Despite the fact that climate change has enormous economic consequences, only a handful of US business schools which allow students to focus their studies on sustainability.
Recent closures of facilities owned by Nestle and Coca-Cola, as well as an imminent coffee shortages on the horizon, which will disrupt companies like Starbucks, has still not sent the message to business schools that climate change is an issue that needs addressing by the business community.
Climate change affects every resource used by business: agriculture, water, land, energy, and workers and the economy. No business will be immune from the transformation caused by climate change. Some observers believe that without radical change in our business models climate change will lead to disastrous consequences.
The scientific consensus is that the best way to avoid disaster is to keep the average global temperature increase to only 2 degrees Celsius. In order to reach this goal emissions of greenhouse gases need to be limited to 1 trillion metric tons which will mean a 49 to 72 percent reduction globally from 2010 levels.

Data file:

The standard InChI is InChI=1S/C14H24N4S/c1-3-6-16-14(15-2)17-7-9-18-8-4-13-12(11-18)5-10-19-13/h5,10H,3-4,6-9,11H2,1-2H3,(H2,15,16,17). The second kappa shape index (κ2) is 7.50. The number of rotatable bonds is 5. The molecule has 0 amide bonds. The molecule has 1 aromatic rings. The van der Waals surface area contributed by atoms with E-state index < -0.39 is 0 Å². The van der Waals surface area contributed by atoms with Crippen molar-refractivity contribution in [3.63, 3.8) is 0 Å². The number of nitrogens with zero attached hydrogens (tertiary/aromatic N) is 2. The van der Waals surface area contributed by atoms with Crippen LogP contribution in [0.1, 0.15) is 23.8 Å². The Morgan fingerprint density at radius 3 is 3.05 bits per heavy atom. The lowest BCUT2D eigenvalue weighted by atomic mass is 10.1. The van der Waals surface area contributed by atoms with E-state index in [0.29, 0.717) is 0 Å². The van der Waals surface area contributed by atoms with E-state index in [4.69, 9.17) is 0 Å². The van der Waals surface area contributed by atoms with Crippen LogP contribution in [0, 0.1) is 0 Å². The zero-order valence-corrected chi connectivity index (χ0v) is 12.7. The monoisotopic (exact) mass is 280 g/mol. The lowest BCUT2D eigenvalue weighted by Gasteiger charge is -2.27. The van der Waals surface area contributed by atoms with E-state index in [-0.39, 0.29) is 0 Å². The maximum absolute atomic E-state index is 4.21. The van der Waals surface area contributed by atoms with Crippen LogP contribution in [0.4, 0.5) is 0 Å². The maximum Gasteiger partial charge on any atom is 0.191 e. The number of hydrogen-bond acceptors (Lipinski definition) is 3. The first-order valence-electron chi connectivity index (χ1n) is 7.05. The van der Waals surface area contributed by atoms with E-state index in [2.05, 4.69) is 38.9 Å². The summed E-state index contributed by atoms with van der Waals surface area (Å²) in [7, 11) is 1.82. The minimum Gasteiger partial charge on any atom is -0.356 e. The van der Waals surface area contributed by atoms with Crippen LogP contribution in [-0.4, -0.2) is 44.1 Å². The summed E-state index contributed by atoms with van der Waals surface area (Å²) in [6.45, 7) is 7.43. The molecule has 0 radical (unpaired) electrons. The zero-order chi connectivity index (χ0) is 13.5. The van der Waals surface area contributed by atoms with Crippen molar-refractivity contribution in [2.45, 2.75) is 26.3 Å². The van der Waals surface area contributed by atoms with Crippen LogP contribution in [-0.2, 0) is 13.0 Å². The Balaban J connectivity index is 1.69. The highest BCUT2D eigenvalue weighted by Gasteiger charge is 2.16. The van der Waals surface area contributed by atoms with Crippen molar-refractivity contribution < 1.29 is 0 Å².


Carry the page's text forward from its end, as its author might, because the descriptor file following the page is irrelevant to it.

Clearly business needs to take a leading role in the reduction of gases that contribute to climate change, but the schools that are educating our future entrepreneurs and business leaders are not taking the issue seriously enough.
One study looked at 51 schools out of the hundreds in the country. It found that when a sustainable business course is offered, it is usually just an elective. Just a few business schools offer minors, majors, certificates or graduate degrees in sustainability business and /or management.
The 51 schools that were chosen for the study are leaders in the study of sustainability. The vast majority of schools do not offer any kind of coursework on the subject. The study showed that even the best schools for sustainability are doing a bad job preparing students for the future that is coming.
Starbucks, the giant coffee purveyor, is planning on adding an additional 12,000 stores to their existing 25,000 within the next five years. Luckily for people who like to see other stores besides those that sell coffee, not all of the additional 12,000 are going to be in Manhattan. As a matter of fact, only half are going to be built in either the US or China.
But if you really do like coffee and were even slightly worried that you might need to walk more than 30 seconds from wherever you may be to get your mandatory Caramel Brulée Latte, you can rest at ease now. As CEO Howard Schultz puts it:
“These are the early days of the growth and development of the company. If Starbucks was a 20-chapter book, I still think we’re in chapter 4 or 5.”
“Demand is there, and our ability to deploy capital and get the return on invested capital is very strong,” Starbucks President and COO Kevin Johnson said.
The fabulously successful company discussed their business plans at an investor day even in New York City last week. Schultz reassured his shareholders that: